Neanderthals were very similar to us, making their extinction a mystery. What advantage did we have over them that allowed us to survive? However, new research suggests that we might not have had edge over the Neanderthals. Instead the Neanderthals may have driven themselves extinct with cannibalism.

There is plenty of evidence showing that our sister species would kill and eat each other. Perhaps during times of environmental stress. Although this might have allowed Neanderthal groups to survive on their own, it would be an obvious disadvantage when they had to compete with a non-cannibalistic species. Like we are (for the most part).

Neanderthal cannibalism

Evidence for Neanderthal cannibalism comes from several archaeological sites throughout Europe. This evidence is so abundant researchers have known about it for more than 100 years.

Bones from X, with cutmarks indicating cannibalism

Bones from Moula-Guercy, with cutmarks indicating cannibalism

One of the largest cannibal sites is Krapina, Croatia, which contains more than 100 Neanderthal bones (possibly representing as many as 14 individuals) with cutmarks on them. These cutmarks were suspiciously similar to those found on the animals Neanderthals butchered and ate.

Several sites in France also tell a similar story. Moula-Guercy, in the Ardeche, contains half a dozen Neanderthal remains that appear to have been ripped apart and butchered by other Neanderthals.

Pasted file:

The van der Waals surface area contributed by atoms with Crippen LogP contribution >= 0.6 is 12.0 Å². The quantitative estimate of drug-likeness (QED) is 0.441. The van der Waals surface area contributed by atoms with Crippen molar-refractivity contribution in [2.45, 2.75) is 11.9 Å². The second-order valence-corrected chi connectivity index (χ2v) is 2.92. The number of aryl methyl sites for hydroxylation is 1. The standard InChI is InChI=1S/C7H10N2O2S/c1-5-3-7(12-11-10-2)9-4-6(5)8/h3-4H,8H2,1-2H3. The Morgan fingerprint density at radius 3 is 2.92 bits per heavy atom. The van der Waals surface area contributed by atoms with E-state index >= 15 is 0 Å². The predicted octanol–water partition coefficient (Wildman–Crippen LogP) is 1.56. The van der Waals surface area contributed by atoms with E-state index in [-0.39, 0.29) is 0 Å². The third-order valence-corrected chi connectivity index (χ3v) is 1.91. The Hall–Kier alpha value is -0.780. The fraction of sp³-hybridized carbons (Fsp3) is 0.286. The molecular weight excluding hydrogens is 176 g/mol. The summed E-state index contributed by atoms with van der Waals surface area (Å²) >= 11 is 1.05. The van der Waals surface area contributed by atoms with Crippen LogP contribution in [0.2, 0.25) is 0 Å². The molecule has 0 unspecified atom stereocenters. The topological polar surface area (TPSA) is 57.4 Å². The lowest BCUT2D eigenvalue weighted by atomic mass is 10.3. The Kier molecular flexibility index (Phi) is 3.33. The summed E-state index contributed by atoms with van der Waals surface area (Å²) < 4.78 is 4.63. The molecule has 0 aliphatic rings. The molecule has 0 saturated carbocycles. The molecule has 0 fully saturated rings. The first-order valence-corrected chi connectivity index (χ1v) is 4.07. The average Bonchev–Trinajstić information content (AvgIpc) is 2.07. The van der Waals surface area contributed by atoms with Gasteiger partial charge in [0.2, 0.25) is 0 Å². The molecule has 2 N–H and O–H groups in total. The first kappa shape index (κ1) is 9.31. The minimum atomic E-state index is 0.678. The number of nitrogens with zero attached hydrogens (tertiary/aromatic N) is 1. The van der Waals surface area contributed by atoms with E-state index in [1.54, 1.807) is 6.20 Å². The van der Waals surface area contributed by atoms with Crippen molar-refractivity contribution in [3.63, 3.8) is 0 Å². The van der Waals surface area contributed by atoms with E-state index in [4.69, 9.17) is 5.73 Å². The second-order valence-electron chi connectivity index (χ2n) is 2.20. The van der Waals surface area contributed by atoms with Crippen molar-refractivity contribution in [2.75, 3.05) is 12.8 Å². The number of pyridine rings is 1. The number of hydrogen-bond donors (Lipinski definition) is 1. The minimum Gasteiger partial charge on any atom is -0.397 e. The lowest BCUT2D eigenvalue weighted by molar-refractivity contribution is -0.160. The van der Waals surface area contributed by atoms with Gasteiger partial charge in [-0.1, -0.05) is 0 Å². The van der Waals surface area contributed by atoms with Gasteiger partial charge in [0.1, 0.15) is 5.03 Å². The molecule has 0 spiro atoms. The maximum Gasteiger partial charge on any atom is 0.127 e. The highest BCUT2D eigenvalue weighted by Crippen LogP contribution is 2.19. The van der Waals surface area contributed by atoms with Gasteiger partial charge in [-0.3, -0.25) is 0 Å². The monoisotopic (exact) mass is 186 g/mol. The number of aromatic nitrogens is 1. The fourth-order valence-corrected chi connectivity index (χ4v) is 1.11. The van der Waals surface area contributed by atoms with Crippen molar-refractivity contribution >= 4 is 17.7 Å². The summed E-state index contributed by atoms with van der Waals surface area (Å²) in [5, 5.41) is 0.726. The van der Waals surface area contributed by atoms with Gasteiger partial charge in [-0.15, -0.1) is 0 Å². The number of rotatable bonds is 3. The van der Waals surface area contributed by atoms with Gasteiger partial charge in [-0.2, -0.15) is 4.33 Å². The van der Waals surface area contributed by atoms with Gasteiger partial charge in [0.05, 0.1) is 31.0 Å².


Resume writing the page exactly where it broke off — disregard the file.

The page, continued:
Curiously, at many of these sites the “victims” were treated with a degree of respect. At Krapina and other nearby locales, the bones seem to have been deliberately buried after they had been butchered. This stands in stark contrast to how Neanderthals normally treated their prey. Reindeer bones were often left scattered around the floor of the camp, for example.

Cannibalism wasn’t unique to Neanderthals either. The (pre)history of this morbid behaviour stretches back perhaps a million years. In fact, some of the earliest Europeans were already engaging in cannibalism. Some of the hominin bones from Atapuerca, Spain, contain the tell-tale cutmarks of butchery. This early case of cannibalism tells a rather chilling tale. It appears that infants were the primary victim. This is similar to the pattern seen when one chimpanzee group invades and attacks another.

The model

Cannibalism doesn’t seem like a particularly smart move if your species is trying to survive. So a group of researchers wondered: what would be the benefits of this behaviour that might drive it’s evolution. And could the negative side-effects put them at a disadvantage when competing with modern humans?

To answer these questions they came up with fancy agent-based model. It placed virtual Neanderthals in an environment with varying levels of resources and organised them into small communities. Each of these had a preference for cannibalism, which could increase or decrease through natural selection.

The cannibals (red) at the end of the first simulation dominate the regions with the highest resource areas (green)

The cannibals (shades of red) at the end of the first simulation dominate the regions with the highest resource areas (shades of green)